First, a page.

$18.00
GeekGold Bonus for All Supporters: 100.83

6,380 Supporters

$15 min for supporter badge & GeekGold bonus
40.2% of Goal | left

Support:

Magnus Carlsson
Sweden
Vikingstad
flag msg tools
mbmbmbmb
I need some help from the fabulous minds here on BGG.

Say that I have a company that specializes in events for other companies. One of the events would be playing board games. Buying a pile of well known board games and taking them to a company, teaching them how to play it for an evening.

Is there any strange considerations on copyright/legal matters here?
The reason I ask is that I could definitely not buy a DVD and then display it without serious trouble.

I'll live in Sweden so I guess that I would have to check specifics here but it would be interesting to know the general opinion on this.

My own gut feeling says that as long as I don't pretend to have created the games myself the actual designers would be thrilled of having lots of people playing their games and maybe buying one for themselves.
3 
 Thumb up
 tip
 Hide
  • [+] Dice rolls
Liam
Scotland
flag msg tools
admin
I am BGG's official honey trap
mbmbmbmbmb
My opinion is it shouldn't be an issue.
2 
 Thumb up
 tip
 Hide
  • [+] Dice rolls
Richard Keiser

Waunakee
Wisconsin
msg tools
mbmbmbmbmb
grimmymail wrote:
I need some help from the fabulous minds here on BGG.

Say that I have a company that specializes in events for other companies. One of the events would be playing board games. Buying a pile of well known board games and taking them to a company, teaching them how to play it for an evening.

Is there any strange considerations on copyright/legal matters here?
The reason I ask is that I could definitely not buy a DVD and then display it without serious trouble.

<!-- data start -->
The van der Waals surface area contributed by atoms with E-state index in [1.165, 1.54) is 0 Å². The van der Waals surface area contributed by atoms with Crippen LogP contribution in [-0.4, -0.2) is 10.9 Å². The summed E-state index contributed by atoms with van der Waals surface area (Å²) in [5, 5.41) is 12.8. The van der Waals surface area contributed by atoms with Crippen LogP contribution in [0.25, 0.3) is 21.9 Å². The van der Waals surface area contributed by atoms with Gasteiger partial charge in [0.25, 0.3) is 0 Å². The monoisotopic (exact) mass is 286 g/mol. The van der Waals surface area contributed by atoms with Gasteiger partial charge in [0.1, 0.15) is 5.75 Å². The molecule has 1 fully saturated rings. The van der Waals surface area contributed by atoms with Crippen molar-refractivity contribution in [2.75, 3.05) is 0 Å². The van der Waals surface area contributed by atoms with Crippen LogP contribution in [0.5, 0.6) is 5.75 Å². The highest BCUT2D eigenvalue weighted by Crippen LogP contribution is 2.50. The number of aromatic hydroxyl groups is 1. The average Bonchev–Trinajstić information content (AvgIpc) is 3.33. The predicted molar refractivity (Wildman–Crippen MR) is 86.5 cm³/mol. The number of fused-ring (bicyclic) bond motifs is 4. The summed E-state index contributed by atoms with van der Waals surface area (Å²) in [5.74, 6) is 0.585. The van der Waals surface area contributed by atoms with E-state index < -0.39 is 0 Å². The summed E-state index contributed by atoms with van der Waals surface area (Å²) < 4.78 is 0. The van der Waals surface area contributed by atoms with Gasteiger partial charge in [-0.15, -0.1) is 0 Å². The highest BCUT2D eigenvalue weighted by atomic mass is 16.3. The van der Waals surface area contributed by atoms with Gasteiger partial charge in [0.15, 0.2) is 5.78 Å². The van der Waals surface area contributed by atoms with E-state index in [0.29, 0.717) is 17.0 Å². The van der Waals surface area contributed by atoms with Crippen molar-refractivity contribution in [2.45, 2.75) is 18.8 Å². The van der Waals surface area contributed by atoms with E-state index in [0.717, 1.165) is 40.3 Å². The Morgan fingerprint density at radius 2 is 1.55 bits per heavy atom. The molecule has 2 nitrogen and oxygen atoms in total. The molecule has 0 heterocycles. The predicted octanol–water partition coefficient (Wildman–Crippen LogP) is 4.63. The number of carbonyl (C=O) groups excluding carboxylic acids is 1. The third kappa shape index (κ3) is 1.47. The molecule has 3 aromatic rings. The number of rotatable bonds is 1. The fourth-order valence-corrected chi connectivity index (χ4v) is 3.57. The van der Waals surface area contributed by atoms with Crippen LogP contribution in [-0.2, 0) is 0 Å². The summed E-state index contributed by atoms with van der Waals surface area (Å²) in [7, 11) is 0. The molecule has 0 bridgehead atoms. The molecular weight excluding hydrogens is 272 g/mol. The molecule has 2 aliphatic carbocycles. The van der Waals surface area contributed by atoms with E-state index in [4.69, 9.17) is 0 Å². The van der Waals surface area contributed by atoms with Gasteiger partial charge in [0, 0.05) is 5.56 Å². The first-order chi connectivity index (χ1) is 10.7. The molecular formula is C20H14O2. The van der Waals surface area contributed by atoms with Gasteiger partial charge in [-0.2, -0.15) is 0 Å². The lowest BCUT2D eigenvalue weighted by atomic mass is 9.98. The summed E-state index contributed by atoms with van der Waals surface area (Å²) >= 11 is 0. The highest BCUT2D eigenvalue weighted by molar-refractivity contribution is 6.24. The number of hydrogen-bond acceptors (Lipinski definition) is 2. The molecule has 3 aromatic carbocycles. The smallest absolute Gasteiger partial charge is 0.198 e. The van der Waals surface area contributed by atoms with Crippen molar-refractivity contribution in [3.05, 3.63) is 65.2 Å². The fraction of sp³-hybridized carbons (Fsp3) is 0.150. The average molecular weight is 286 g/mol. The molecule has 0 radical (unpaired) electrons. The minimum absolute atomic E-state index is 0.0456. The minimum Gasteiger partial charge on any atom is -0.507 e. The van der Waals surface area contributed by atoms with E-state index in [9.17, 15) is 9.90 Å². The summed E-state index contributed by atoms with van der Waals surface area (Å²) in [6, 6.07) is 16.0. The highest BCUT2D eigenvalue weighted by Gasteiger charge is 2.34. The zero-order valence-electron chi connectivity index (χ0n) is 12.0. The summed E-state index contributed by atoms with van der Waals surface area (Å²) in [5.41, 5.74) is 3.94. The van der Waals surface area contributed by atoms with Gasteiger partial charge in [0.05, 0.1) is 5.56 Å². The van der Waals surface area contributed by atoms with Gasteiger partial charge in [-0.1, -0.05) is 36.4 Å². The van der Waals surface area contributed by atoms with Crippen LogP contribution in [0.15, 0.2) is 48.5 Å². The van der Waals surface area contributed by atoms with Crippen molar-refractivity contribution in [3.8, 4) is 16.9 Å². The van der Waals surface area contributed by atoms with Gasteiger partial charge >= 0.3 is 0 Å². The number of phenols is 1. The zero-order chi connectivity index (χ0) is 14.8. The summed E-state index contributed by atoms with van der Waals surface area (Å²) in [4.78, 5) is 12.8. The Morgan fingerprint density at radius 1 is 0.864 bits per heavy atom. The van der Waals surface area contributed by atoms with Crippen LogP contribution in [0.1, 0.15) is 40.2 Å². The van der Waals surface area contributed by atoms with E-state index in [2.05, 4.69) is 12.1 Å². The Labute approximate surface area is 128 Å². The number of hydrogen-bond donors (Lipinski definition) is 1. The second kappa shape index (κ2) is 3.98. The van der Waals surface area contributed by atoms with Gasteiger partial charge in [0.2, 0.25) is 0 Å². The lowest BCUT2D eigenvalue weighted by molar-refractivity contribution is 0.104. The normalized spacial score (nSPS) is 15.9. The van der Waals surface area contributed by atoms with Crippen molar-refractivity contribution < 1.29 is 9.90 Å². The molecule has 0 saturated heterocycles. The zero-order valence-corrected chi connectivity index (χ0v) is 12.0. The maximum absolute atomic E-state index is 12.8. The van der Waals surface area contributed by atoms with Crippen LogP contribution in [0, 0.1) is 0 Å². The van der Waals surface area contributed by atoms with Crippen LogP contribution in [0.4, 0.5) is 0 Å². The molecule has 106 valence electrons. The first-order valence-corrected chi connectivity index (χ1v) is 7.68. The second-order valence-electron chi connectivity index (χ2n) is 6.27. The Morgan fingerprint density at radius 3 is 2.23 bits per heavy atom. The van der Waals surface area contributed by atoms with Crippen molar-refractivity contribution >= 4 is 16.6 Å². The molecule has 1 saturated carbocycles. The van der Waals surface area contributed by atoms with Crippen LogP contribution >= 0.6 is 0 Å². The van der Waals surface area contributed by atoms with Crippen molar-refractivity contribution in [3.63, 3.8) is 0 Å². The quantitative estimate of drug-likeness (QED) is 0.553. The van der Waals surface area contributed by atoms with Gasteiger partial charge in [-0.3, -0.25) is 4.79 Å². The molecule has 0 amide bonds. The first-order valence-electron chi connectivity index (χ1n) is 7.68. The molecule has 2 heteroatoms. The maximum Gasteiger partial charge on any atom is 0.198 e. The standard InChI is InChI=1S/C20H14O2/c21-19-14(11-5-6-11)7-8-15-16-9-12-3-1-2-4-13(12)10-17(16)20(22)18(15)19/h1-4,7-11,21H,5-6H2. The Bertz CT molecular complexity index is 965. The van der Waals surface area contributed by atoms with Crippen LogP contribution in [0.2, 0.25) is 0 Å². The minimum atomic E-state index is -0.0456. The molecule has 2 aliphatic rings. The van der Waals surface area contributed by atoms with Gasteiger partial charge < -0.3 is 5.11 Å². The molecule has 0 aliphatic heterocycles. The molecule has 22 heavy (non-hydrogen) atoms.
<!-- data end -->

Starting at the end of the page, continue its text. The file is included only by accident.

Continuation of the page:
I'll live in Sweden so I guess that I would have to check specifics here but it would be interesting to know the general opinion on this.

My own gut feeling says that as long as I don't pretend to have created the games myself the actual designers would be thrilled of having lots of people playing their games and maybe buying one for themselves.


Great question, and the law governing your country would be most relevant, but I don't think that board games have a "rebroadcast for profit" law that prohibits what you are considering.

Although not exact, I would think that items like video games would be in the same "bucket" as board games. I know some businesses and bars that have these games as past-times to be used by customers.

I guess the same could be said for someone buying games and then opening a rental store for them... you are trading money for the opportunity to use those games, and I know that model isn't illegal (although it isn't very profitable).

Good luck.

2 
 Thumb up
 tip
 Hide
  • [+] Dice rolls
Jeremy Lennert
msg tools
designer
mbmbmbmbmb
My gut feeling is that it should be fine. DVDs have an issue where you can theoretically buy one copy and show it to a billion people simultaneously. One copy of a board game only allows a limited number of people to play, so the same concerns don't apply. In economic terms, board games are rivalrous, where digital goods are not.

Similarly, you probably wouldn't have any trouble with DVDs if you gave each person a private screen and their own separate copy of the DVD. I've seen video games at conventions (in the US), which I assume works by bringing enough legal copies of the game for however many players you want to play simultaneously.